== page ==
Today NFK looks at three very different recent or upcoming changes in leadership in Europe and Asia.
Nursultan Nazarbayev, who has been president of Kazakhstan for 30 years, stepped down suddenly in late March. Mr. Nazarbayev has led the country since before it became independent in 1989.
Mr. Nazarbayev has always been a tough ruler, keeping the country under tight control. Most people believe that Kazakhstan has not had a fair election since Mr. Nazarbayev has been in power.
It’s expected that Mr. Nazarbayev will still be in charge of the country, but in a less obvious way. Kassym-Jomart Tokayev, who has worked closely with Mr. Nazarbayev in the past, will act as president until elections can be held. Mr. Nazarbayev’s daughter has been put in charge of Parliament. Some people think that she will become Kazakhstan’s next leader.
One of the first things that Mr. Tokayev did was to rename the country’s capital from Astana to Nursultan, in honor of Mr. Nazarbayev.
Nursultan (Astana), Kazakhstan
On Saturday, Zuzana Caputova was elected the president of Slovakia, winning 58% of the vote. Ms. Caputova is the first woman to be elected president of Slovakia.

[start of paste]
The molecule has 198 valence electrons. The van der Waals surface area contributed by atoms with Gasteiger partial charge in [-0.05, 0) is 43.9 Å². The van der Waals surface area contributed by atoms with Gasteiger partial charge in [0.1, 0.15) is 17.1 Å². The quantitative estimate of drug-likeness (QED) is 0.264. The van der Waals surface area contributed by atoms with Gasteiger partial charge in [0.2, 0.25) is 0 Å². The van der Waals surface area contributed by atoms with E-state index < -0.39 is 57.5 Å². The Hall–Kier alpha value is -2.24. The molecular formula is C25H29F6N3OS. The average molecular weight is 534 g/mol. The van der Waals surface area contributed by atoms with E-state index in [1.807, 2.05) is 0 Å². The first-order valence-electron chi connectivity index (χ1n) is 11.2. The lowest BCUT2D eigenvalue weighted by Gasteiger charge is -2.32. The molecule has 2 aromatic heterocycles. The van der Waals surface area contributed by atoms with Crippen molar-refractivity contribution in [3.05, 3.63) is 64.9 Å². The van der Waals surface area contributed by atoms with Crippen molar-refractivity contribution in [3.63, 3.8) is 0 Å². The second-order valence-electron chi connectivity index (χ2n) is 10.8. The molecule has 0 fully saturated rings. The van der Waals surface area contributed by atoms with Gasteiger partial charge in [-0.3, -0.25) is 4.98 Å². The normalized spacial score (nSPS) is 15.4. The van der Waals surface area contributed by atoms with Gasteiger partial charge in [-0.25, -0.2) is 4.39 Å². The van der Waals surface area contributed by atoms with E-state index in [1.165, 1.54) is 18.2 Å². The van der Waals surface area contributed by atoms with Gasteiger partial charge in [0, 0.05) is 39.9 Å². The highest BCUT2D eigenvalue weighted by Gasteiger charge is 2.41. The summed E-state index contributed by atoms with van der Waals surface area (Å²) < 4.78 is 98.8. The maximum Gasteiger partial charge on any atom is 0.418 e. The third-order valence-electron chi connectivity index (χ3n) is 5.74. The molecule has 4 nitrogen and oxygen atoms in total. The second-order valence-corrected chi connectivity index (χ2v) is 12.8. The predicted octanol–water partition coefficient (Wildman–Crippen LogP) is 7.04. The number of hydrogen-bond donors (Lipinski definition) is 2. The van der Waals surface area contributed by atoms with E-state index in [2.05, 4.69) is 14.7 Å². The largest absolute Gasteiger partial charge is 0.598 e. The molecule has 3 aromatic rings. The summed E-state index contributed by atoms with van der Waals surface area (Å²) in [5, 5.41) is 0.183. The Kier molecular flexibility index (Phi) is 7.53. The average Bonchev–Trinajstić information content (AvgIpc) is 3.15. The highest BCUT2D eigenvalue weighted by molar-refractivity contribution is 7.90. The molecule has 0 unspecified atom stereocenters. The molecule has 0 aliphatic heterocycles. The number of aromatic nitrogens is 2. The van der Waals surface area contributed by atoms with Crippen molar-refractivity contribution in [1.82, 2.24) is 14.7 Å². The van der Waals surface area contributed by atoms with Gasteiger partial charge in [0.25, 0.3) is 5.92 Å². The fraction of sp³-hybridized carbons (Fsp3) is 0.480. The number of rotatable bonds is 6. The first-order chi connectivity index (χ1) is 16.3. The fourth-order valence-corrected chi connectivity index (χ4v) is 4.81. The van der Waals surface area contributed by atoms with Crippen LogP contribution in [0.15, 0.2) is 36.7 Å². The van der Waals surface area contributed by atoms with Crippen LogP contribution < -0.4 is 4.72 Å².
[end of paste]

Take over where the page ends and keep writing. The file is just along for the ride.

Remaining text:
Her election was a little surprising because she is new to politics. Ms. Caputova is a lawyer who became famous for fighting against the dumping of dangerous materials in her hometown. Her political party is so new that it has never had any people running for parliament before.
Voters seemed to like Ms. Caputova’s style and message, which were open and accepting. That’s very different from the results of some other recent European elections, where the winners were not accepting of people different than themselves.
Ms. Caputova promised to fight against corruption, and voters liked this, too. Corruption is when politicians use their power unfairly to help themselves or people they know.
Under Slovakia’s system, the position of president isn’t as powerful as in some other countries. The prime minister has most of the power. Still, as president, Ms. Caputova will have the power to choose a prime minister, to say “no” to laws she doesn’t agree with, and to choose some judges.
Another person new to politics came a step closer to being elected on Sunday. Volodymyr Zelensky is a comic actor who plays a president in a show on TV.
But Mr. Zelensky is also running for president of Ukraine in real life. On Sunday, Mr. Zelensky easily won the first round of voting. He got 30% of the vote, and the country’s current president, Petro Poroshenko, got 18%. There were 39 people running in all. Since no one got more than 50% of the votes, there will be a special “runoff election” on April 21 between Mr. Zelensky and Mr. Poroshenko.
On his show, Mr. Zelensky plays a teacher with no experience in politics who is elected president. Voters seemed to think they knew what Mr. Zelensky might be like as president from watching him on the show. They also seemed to like that he was not a politician. Like voters in Slovakia, Ukrainian voters are tired of corruption in politics.
(Front page images sources: Kassym-Jomart Tokayev: US Mission in Geneva, WM Commons | Zuzana Caputova: Slavomír Frešo [CC BY-SA 4.0], WM Commons | Volodymyr Zelensky: Максим Стоялов [CC BY-SA 4.0], WM Commons.)